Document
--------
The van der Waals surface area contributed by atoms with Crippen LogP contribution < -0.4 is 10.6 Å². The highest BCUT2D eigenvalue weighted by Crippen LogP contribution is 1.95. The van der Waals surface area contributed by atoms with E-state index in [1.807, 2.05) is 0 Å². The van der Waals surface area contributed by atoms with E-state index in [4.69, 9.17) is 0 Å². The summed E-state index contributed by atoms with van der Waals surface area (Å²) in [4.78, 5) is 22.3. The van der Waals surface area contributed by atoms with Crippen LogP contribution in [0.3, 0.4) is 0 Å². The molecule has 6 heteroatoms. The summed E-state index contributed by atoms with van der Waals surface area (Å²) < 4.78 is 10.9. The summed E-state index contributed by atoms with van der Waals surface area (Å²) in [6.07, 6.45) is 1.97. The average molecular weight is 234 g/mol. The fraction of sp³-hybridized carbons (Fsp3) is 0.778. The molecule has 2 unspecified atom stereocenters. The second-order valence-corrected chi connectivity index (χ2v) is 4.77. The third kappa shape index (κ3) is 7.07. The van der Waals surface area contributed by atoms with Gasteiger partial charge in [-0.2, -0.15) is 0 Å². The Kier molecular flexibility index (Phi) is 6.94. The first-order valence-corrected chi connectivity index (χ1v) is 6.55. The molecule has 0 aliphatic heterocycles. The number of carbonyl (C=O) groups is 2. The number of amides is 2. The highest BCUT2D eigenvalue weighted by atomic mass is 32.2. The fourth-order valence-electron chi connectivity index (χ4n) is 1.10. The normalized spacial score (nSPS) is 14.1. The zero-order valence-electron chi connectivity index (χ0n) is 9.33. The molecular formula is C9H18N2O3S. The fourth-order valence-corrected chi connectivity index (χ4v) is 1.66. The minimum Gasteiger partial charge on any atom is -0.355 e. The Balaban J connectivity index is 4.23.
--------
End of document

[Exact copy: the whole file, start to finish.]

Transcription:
The van der Waals surface area contributed by atoms with Crippen LogP contribution < -0.4 is 10.6 Å². The highest BCUT2D eigenvalue weighted by Crippen LogP contribution is 1.95. The van der Waals surface area contributed by atoms with E-state index in [1.807, 2.05) is 0 Å². The van der Waals surface area contributed by atoms with E-state index in [4.69, 9.17) is 0 Å². The summed E-state index contributed by atoms with van der Waals surface area (Å²) in [4.78, 5) is 22.3. The van der Waals surface area contributed by atoms with Crippen LogP contribution in [0.3, 0.4) is 0 Å². The molecule has 6 heteroatoms. The summed E-state index contributed by atoms with van der Waals surface area (Å²) < 4.78 is 10.9. The summed E-state index contributed by atoms with van der Waals surface area (Å²) in [6.07, 6.45) is 1.97. The average molecular weight is 234 g/mol. The fraction of sp³-hybridized carbons (Fsp3) is 0.778. The molecule has 2 unspecified atom stereocenters. The second-order valence-corrected chi connectivity index (χ2v) is 4.77. The third kappa shape index (κ3) is 7.07. The van der Waals surface area contributed by atoms with Gasteiger partial charge in [-0.2, -0.15) is 0 Å². The Kier molecular flexibility index (Phi) is 6.94. The first-order valence-corrected chi connectivity index (χ1v) is 6.55. The molecule has 0 aliphatic heterocycles. The number of carbonyl (C=O) groups is 2. The number of amides is 2. The highest BCUT2D eigenvalue weighted by atomic mass is 32.2. The fourth-order valence-electron chi connectivity index (χ4n) is 1.10. The normalized spacial score (nSPS) is 14.1. The zero-order valence-electron chi connectivity index (χ0n) is 9.33. The molecular formula is C9H18N2O3S. The fourth-order valence-corrected chi connectivity index (χ4v) is 1.66. The minimum Gasteiger partial charge on any atom is -0.355 e. The Balaban J connectivity index is 4.23.